Geert Wilders found guilty in hate speech trial; Court refuses to punish

Geert Wilders Purmerend borders closed
Geert Wilders in Purmerend handing out flyers against the opening of an asylum reception center there. Oct. 6, 2015 (photo: PVV)Geert Wilders in Purmerend handing out flyers against the opening of an asylum reception center there. Oct. 6, 2015 (photo: PVV)

Added the English-language video statement released by Geert Wilders on his party's Youtube account.

Anti-Islam party leader Geert Wilders was found guilty of inciting discrimination and insulting a race of people during a campaign speech on March 19, 2014. In issuing its ruling, judges at the maximum security court near Schiphol Airport said the populist politician's rhetoric did not fall within his rights to free speech.

Wilders said he would file an appeal less than ten minutes after the court read its verdict. He continued his defense that Moroccans are not a race, and thus can not be subjected to racism based on their ethnic heritage.

At the election week rally, Wilders stoked the crowd, gaining cheers when he yelled out, "Do you want more or fewer Moroccans?" The crowd responded back, "Fewer! Fewer! Fewer!" To which Wilders replied, "We're going to make that happen!"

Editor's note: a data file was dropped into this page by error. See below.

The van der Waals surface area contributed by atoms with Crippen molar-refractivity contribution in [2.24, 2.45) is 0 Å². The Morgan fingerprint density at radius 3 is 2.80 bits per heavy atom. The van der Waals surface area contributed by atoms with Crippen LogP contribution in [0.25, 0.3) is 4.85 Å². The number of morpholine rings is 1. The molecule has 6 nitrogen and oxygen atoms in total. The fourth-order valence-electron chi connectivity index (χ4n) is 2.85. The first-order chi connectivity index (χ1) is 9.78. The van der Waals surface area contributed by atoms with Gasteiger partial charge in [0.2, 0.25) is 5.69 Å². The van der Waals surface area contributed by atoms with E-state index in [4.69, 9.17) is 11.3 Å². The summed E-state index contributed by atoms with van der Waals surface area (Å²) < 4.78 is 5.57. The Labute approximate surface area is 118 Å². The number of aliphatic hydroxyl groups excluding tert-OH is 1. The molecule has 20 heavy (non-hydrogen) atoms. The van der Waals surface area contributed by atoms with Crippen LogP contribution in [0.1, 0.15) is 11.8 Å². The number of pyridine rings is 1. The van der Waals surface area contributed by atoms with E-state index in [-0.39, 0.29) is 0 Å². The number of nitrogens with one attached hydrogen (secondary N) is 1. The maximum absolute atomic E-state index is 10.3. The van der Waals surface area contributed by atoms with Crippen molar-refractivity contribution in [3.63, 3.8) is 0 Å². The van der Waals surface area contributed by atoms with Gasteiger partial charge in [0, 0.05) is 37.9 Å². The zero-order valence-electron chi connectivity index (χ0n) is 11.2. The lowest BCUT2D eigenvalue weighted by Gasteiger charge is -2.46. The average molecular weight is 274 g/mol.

"An insulting remark statement, with the greatest possible impact," the court ruling stated. In the months that followed, there was a significant rise in hate crime reports in the Hague.

He explicitly targeted a minority group in the Netherlands, the verdict said.

The court determined that prior to that night, Wilders' comments about people with Moroccan heritage were more focused on those who engaged in criminal behavior. However, in the 2014 speech, he made a point to single out the entire cultural group, regardless of their standing in society, and specifically derogated them and dismissed them, the court said.

"Three PVV hating judges declare that Moroccans are a race and convict me and half of the Netherlands. Madness," Wilders said on Twitter after the hearing concluded. He later made a statement in a video which he used to call the Netherlands a sick country, complain that judges and journalists were out of touch, and saying the court was powerless to stop him

In its ruling, the court went out of its way to say the judiciary's personal opinion of Wilders is irrelevant, saying it is not a political hearing. They noted that democratically elected politicians are also subject to the laws of the Netherlands. "The law also applies to him," the verdict stated.

They further denounced Wilders' assertion that this was a "fake court", as Wilders stated on Twitter. At the end of the trial, Wilders called the process "absurd," and denounced the court's authority.

The prosecution had called for a guilty verdict, and a five thousand euro fine with no prison time. Despite the lack of a fine, the prosecution said it was happy with the ruling, according to a reporter for AD.

"The standard is maintained that there is a limit to freedom of expression," the court spokesperson said.

Geert Wilders' PVV party currently leads all other political groups in support, according to a recent poll conducted in the Netherlands.